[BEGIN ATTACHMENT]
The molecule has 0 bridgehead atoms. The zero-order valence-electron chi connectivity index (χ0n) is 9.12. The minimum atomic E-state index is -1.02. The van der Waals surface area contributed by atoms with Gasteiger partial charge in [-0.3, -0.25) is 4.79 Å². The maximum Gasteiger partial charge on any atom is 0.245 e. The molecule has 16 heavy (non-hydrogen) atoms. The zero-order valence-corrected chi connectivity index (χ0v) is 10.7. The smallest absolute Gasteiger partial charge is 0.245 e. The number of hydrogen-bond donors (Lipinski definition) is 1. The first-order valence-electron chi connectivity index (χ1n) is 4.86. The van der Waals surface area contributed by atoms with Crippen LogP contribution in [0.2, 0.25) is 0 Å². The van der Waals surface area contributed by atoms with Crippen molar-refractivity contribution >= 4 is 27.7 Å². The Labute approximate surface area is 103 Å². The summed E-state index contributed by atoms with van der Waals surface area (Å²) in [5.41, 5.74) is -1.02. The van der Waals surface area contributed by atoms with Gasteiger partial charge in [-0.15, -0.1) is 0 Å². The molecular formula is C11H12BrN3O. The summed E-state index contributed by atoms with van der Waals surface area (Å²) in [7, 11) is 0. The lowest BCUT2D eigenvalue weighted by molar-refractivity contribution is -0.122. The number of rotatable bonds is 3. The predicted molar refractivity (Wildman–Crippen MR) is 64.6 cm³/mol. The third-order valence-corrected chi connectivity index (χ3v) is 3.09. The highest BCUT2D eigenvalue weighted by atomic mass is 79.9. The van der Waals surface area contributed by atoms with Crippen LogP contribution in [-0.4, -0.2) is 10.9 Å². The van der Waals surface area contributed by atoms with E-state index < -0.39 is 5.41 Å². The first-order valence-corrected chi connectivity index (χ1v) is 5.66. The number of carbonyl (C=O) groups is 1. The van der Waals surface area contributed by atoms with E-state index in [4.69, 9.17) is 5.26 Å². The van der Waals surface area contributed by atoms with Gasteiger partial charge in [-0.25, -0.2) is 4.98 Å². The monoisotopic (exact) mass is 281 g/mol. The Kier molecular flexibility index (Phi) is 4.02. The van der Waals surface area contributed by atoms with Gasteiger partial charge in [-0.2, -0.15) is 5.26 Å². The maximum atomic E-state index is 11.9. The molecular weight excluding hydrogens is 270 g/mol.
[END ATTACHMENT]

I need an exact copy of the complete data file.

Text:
The molecule has 0 bridgehead atoms. The zero-order valence-electron chi connectivity index (χ0n) is 9.12. The minimum atomic E-state index is -1.02. The van der Waals surface area contributed by atoms with Gasteiger partial charge in [-0.3, -0.25) is 4.79 Å². The maximum Gasteiger partial charge on any atom is 0.245 e. The molecule has 16 heavy (non-hydrogen) atoms. The zero-order valence-corrected chi connectivity index (χ0v) is 10.7. The smallest absolute Gasteiger partial charge is 0.245 e. The number of hydrogen-bond donors (Lipinski definition) is 1. The first-order valence-electron chi connectivity index (χ1n) is 4.86. The van der Waals surface area contributed by atoms with Crippen LogP contribution in [0.2, 0.25) is 0 Å². The van der Waals surface area contributed by atoms with Crippen molar-refractivity contribution >= 4 is 27.7 Å². The Labute approximate surface area is 103 Å². The summed E-state index contributed by atoms with van der Waals surface area (Å²) in [5.41, 5.74) is -1.02. The van der Waals surface area contributed by atoms with Gasteiger partial charge in [-0.15, -0.1) is 0 Å². The molecular formula is C11H12BrN3O. The summed E-state index contributed by atoms with van der Waals surface area (Å²) in [7, 11) is 0. The lowest BCUT2D eigenvalue weighted by molar-refractivity contribution is -0.122. The number of rotatable bonds is 3. The predicted molar refractivity (Wildman–Crippen MR) is 64.6 cm³/mol. The third-order valence-corrected chi connectivity index (χ3v) is 3.09. The highest BCUT2D eigenvalue weighted by atomic mass is 79.9. The van der Waals surface area contributed by atoms with Crippen LogP contribution in [-0.4, -0.2) is 10.9 Å². The van der Waals surface area contributed by atoms with E-state index < -0.39 is 5.41 Å². The first-order valence-corrected chi connectivity index (χ1v) is 5.66. The number of carbonyl (C=O) groups is 1. The van der Waals surface area contributed by atoms with E-state index in [4.69, 9.17) is 5.26 Å². The van der Waals surface area contributed by atoms with Gasteiger partial charge in [-0.25, -0.2) is 4.98 Å². The monoisotopic (exact) mass is 281 g/mol. The Kier molecular flexibility index (Phi) is 4.02. The van der Waals surface area contributed by atoms with Gasteiger partial charge in [-0.2, -0.15) is 5.26 Å². The maximum atomic E-state index is 11.9. The molecular weight excluding hydrogens is 270 g/mol.